Richard Lawrence had moved to VT in 1838 at age 21 and later formed a gun-making shop with Nicanor Kendall. In 1846, local businessman Samuel Robbins urged them to bid on a United States army order for 10,000 rifles for the Mexican-American War. They got the bid because their bid of $11.90 was ten cents per gun lower than competing bids. And, convinced the government parts interchangeability could be used in building the rifle.
Lawrence and Robbins bought Kendall out and formed a partnership, buying land and building a factory and machine shop, hiring workers and mechanics, inventing new machines, adapting old ones, and creating the new technology of producing precise interchangeable parts to fill the order. The system of mass production introduced at the factory was so efficient that the order was done 18 months early; the company was awarded a second contract for 15,000 more rifles. 
The four-story factory had high ceilings and wood construction. Its wood floors accommodated heavy equipment for a large workforce. The narrow width and expansive windows provided plenty of natural light. An 18-foot iron and wooden water wheel in the basement powered a network of belts and shafting to operate the factory's machine tools. These could cut rifle wood and metal parts with accuracy and consistency speeding up the production process.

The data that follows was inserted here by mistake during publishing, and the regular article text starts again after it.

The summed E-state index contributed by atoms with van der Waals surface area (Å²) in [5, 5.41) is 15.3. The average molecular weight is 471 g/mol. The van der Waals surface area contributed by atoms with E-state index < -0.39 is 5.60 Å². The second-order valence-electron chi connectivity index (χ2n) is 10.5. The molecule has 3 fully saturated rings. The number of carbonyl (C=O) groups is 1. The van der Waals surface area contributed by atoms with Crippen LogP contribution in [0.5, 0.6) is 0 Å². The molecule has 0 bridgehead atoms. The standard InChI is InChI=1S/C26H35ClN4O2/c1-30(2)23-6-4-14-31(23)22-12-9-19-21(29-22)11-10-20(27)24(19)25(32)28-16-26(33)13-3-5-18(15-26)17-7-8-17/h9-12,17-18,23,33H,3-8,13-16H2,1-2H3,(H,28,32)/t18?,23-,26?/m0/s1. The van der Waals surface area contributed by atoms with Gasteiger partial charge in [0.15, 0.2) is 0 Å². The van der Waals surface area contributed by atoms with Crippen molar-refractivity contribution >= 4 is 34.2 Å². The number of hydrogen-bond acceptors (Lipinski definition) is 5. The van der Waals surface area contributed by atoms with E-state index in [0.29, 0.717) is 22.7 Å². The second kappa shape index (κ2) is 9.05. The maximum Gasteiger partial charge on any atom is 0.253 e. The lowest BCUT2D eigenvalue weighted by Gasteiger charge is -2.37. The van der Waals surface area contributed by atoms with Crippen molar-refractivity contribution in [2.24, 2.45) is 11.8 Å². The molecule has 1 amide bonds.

F. Howe & R. Lawrence

Robbins & Lawrence was one of the first companies to use custom metal lathing machines to create parts so precise they could be interchanged. This was a major advance in weapon making and manufacturing in general. Shop superintendent Frederick W. Howe was responsible for many of the company’s innovations in machine-tool design and along with Lawrence developed a milling machine that was later commercialized for use by other firms.